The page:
Thursday, January 28, 2010

NICU

Our pediatrics rotation involves our choice of two "alternative experiences" as they call it. We could choose from NICU, PICU, ED, Psych and I think one other (obviously I didn't pick the one I can't remember).

Please understand because I must follow HIPPA guidelines and privacy of the families I utilize "preemies, babies and it's" throughout my post instead of referring to the gender.

I chose NICU for my first choice and ED for my second. Anyway, yesterday when I got up to my floor, I was instructed to report to the NICU for the duration of my shift to learn as much as possible. I was super excited. My exposure to newborns was very, very limited and my experience with preemies was non-existant. I walked over to the sink and scrubbed in next to a somewhat large woman who had been brought in by transport. She seemed very agitated and I tried to stay out of her way as we entered at nearly the same time.

I reported in at the desk and was surprised to see over 30 babies!!! Most were 30-35 weeks. One preemie was soooo little, only weighing in at 2.5lbs and entering the NICU around 1.8lbs. That baby was less than 25 weeks at birth.

I met another preemie who , a real fighter. The baby was being weaned off morphine and going to be extubated in the next day or so. It sounded like a hopeful scenario as I spoke with the mother who was unmarried and looked less than 20 years old. This was her second preemie!! Her first had also been born a preemie died at birth.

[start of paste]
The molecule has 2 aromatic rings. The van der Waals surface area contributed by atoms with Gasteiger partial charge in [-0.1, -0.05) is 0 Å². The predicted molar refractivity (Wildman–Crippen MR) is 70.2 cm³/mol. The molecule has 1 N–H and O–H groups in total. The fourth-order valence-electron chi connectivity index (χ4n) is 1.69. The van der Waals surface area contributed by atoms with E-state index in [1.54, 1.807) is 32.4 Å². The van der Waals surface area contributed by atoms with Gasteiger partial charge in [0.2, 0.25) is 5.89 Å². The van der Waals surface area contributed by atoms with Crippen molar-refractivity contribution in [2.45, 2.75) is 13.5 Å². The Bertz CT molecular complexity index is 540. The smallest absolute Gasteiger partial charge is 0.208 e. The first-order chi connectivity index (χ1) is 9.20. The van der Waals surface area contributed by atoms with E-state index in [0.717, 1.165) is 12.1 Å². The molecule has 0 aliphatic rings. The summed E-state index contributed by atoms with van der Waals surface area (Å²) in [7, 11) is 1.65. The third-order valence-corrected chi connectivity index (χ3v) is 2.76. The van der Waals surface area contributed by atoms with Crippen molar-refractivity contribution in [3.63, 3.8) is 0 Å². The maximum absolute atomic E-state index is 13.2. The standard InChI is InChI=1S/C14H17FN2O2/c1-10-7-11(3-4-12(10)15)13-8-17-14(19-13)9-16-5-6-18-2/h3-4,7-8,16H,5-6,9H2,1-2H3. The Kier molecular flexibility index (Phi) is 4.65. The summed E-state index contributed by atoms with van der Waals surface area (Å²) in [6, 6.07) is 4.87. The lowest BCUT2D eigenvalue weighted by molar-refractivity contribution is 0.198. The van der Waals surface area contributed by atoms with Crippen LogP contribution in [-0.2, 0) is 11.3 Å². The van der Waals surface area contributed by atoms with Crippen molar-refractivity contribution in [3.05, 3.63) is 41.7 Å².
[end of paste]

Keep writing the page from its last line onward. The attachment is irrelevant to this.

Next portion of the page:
After I left that mother to spend some time with her preemie alone, I noticed the woman that I had entered the NICU with sitting in her wheelchair with her hands in an incubator stroking her preemie! The baby was on an oscillatory ventilator. I didn't stop and observe or speak with the mother as it seemed inappropriate. In some ways, I felt like I was at the zoo, walking by each cage and observing the animals, only these were preemies, fighting for their lives in the NICU.

The next room had this phenomenal nurse with 30 years of NICU experience who was unbelievably kind and began explaining many of the conditions and interventions used and seen in the NICU. It was no surprise that the majority of the preemies came from families who were ignorant of good prenatal care and health habits, abused some type of drugs and/or alcohol or were themselves babies having babies. It really pissed me off and made me sick to think, even if these kids make it out of the NICU, they may never have an good childhood or healthy life.

As the day wore on we saw a preemie with it's belly button in the left rib cage, a rather large forehead and what looked like a permanent "elvis sneer." There were a few babies with MRSA too and one preemie who was born with it's intestines on the outside of the body! After touring the NICU and learning a bit about many of the preemies and their conditions we headed back to our awesome nurse to get some more in depth information on some of the preemies conditions.